Myeloma is group of cancers with overlapping features — identifying its different forms is challenging —and since every patient’s disease looks different, getting an accurate diagnosis is important.
For these reasons treatment at City of Hope begins with leading-edge diagnostics, performed by world-renowned hematopathologists who are well versed about the entire spectrum of this disease. This powerful combination of experience, next generation technology and talent is why City of Hope is known for improving survival among myeloma patients, especially those with advanced or misdiagnosed disease.
Myeloma is diagnosed using various tests, including:
Once a diagnosis is determined, other tests may be performed to figure out how much myeloma is in the body, how aggressive it is and where it is located. Those tests include:
At City of Hope, diagnosis involves performing an extra layer of assessment among older patients to determine how well they can tolerate treatments such as chemotherapy.
There is no one treatment for myeloma. In other words, one size does not fit all. And here at City of Hope, we tailor treatments for each individual. This personalized medicine always offers the best options and outcomes for our patients. Amrita Krishnan, M.D., Director, Multiple Myeloma Program
City of Hope’s approach to treating myeloma starts with a coordinated, multidisciplinary care team, composed of myeloma specialists, whose main goals are controlling your disease so that you can live longer and maintain an active life.
Treatment advances are happening rapidly in myeloma and new agents approved recently mean survival has risen dramatically. We are among the centers at the forefront of that progress. City of Hope was involved in pivotal early trials on two drugs that are now part of myeloma therapy worldwide: daratumumab and ixazomib.
Each patient’s disease is distinct, so treatment plans are individualized and incorporate the newest combination therapies — for example, promising new immunotherapies often are combined with chemotherapy to increase the chances treatment will be effective.
While we treat the entire spectrum of disease, City of Hope is exceptionally experienced with treating patients who have high-risk disease, relapsed disease and those who have failed previous therapies.
All of our treatments are designed with quality of life in mind. We keep drug toxicity to a minimum so that you can continue to work and live normally, and we tailor therapy to include medications, called bisphosphonates, to deal with common disease-related bone problems. The goals of myeloma treatment at City of Hope include:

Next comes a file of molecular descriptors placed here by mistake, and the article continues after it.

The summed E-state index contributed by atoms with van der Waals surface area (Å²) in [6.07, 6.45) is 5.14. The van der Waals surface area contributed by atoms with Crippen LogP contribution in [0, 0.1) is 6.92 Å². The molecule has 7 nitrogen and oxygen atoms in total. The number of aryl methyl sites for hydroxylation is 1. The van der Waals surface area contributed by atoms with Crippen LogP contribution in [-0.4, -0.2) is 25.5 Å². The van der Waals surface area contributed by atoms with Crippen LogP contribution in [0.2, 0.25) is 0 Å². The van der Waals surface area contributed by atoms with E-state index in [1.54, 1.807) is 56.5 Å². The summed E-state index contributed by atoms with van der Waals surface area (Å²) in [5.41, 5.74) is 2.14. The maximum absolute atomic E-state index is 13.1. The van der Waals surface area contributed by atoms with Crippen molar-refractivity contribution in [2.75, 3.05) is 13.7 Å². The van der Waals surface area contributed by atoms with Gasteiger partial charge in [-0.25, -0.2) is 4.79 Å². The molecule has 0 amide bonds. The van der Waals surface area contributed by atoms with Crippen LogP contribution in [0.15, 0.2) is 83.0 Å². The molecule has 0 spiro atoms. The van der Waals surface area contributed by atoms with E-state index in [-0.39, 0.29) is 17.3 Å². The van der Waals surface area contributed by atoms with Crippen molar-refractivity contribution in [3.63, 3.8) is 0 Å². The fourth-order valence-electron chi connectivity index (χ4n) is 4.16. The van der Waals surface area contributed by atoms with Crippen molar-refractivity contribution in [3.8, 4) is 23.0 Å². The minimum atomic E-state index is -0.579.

Types of myeloma therapy
Bone marrow and stem cell transplantation
The most effective treatment for myeloma is high-dose chemotherapy combined with stem cell transplant, and City of Hope is a true innovator in this area — with one of the largest and most successful transplantation programs in the world.
We have set standards for stem cell transplantation and improving long-term outcomes. Using innovative approaches for blood and bone marrow transplantation to treat myeloma has led our Hematologic Malignancies and Stem Cell Transplantation Institute to be considered an industry leader with unrivaled survival rates.
To address the growing need for high quality transplantation, City of Hope recently expanded its bone marrow transplantation program to include outpatient procedures, allowing patients to return home after treatment. The program allows greater autonomy for multiple myeloma patients undergoing autologous (using their own cells) transplants and consistently receives high satisfaction ratings.
Chemotherapy, a common treatment for myeloma, uses drugs to either kill cancer cells or stop them from growing. This approach usually is necessary to kill cancer cells circulating throughout the body.
Exciting advances in chemotherapy at City of Hope are allowing patients with advanced disease to get drug combinations —including combining targeted therapies, radiotherapies and immunotherapies with chemotherapy — designed to slow down disease progression and improve quality of life.